The Todd Phillips-directed film uses Glitter’s 1972 stadium anthem “Rock and Roll Part II” to underscore one of the movie’s biggest scenes, in which Phoenix’s character dances down a large set of stairs.
Some online critics believe this means Glitter will be earning royalty money on the film’s DVD and soundtrack sales — in addition to what Warner Bros. paid initially for using the song.
PEOPLE has reached out to the studio for comment.
Joker already broke October box office records this weekend by earning an estimated $93.5 million at the domestic box office, and made $234 million internationally.
“Whatever my mixed feelings about Joker, director Todd Phillips using a track by child abuser Gary Glitter over a key scene — in a film that uses child abuse as a plot device no less — is absolute bull—-,” said writer Simon Ragoonanan, on Twitter. “Gary Glitter gets royalties for Joker. They’re literally paying a pedophile to use his music in a movie about the consequences of child abuse.”
“The inclusion of ‘Rock ‘n’ Roll, Part II’ is (by far) the most morally irresponsible thing about Joker, despite the cacophony around the film,” added author Darren Mooney. “Most of the film is teenage provocation. The decision to pay a pedophile royalties is indefensible.”
Glitter is currently serving a 16-year prison sentence after being found guilty in 2015 for one count of attempted rape, four counts of indecent assault and one count of having sex with a girl under the age of 13.
The 75-year-old British glam rocker (né Paul Gadd), who had denied all charges, had a long history of sex offenses.
In November 1997, Gadd was arrested after child pornography was found on his laptop; he was sentenced to four months in prison in 1999 and was listed as a sex offender in the United Kingdom.
In 2000, Gadd fled to Spain and then to Cuba and Cambodia. He was deported from Cambodia in 2003, however, over other alleged sex offenses. His next stop was Vietnam, where he was arrested in 2005 following accusations of “obscene acts with a child” made by two girls aged under 18.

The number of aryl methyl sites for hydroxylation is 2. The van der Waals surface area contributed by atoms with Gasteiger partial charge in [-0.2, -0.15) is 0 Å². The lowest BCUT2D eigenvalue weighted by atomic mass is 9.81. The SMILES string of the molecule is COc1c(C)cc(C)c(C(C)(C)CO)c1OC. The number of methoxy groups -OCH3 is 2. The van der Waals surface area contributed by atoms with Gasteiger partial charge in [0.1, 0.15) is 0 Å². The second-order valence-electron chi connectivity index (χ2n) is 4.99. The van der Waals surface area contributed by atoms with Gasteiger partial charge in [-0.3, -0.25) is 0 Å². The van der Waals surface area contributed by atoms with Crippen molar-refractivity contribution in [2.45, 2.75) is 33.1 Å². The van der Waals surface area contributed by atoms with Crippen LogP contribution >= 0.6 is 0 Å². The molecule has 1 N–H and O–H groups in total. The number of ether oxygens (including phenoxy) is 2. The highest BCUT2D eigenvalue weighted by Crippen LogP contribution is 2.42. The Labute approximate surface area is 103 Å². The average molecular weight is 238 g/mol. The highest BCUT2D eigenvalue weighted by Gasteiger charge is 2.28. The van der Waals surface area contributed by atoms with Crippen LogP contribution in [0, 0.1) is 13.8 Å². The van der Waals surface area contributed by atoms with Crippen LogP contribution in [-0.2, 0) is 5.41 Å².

One of the rape charges was dropped, though he did admit that an 11-year-old had slept in his bed. He was forced to give compensatory payments to the girls’ families.
Not long after, in March 2006, Gadd was tried on more charges of obscene acts, this time with two girls aged 10 and 11. Found guilty, he was imprisoned for three years. As part of his sentence, he was deported back to Britain from Vietnam upon his early release in August 2008.
Glitter’s current sentence is stemming from a 2012 arrest, after police uncovered new evidence of sexual abuse committed by Glitter in the 1970s.
Joker stirred up a fair amount of controversy before opening. In September, family members of those killed in the Aurora, Colorado mass shooting during a screening of The Dark Knight Rises in 2012 sent Warner Bros. a letter about their concerns.
“We are calling on you to be a part of the growing chorus of corporate leaders who understand that they have a social responsibility to keep us all safe,” the letter reportedly reads.
Though the group doesn’t propose pulling the movie’s release, it does reportedly ask the studio behind the film to “use your political clout and leverage in Congress to actively lobby for gun reform. Keeping everyone safe should be a top corporate priority for Warner Brothers.”
Phoenix has meanwhile defended the film.
“For most of us, you’re able to tell the difference between right and wrong,” he said at a press conference for Joker in September, according to IGN. “And those that aren’t are capable of interpreting anything in the way that they may want to. People misinterpret lyrics from songs. They misinterpret passages from books. So I don’t think it’s the responsibility of a filmmaker to teach the audience morality or the difference between right or wrong. I mean, to me, I think that that’s obvious.”
Warner Bros. has also released a statement, according to Indiewire. “Gun violence in our society is a critical issue, and we extend our deepest sympathy to all victims and families impacted by these tragedies,” it read. “Our company has a long history of donating to victims of violence, including Aurora, and in recent weeks, our parent company joined other business leaders to call on policymakers to enact bi-partisan legislation to address this epidemic. At the same time, Warner Bros. believes that one of the functions of storytelling is to provoke difficult conversations around complex issues. Make no mistake: neither the fictional character Joker, nor the film, is an endorsement of real-world violence of any kind. It is not the intention of the film, the filmmakers or the studio to hold this character up as a hero.”
Joker is now playing in theaters.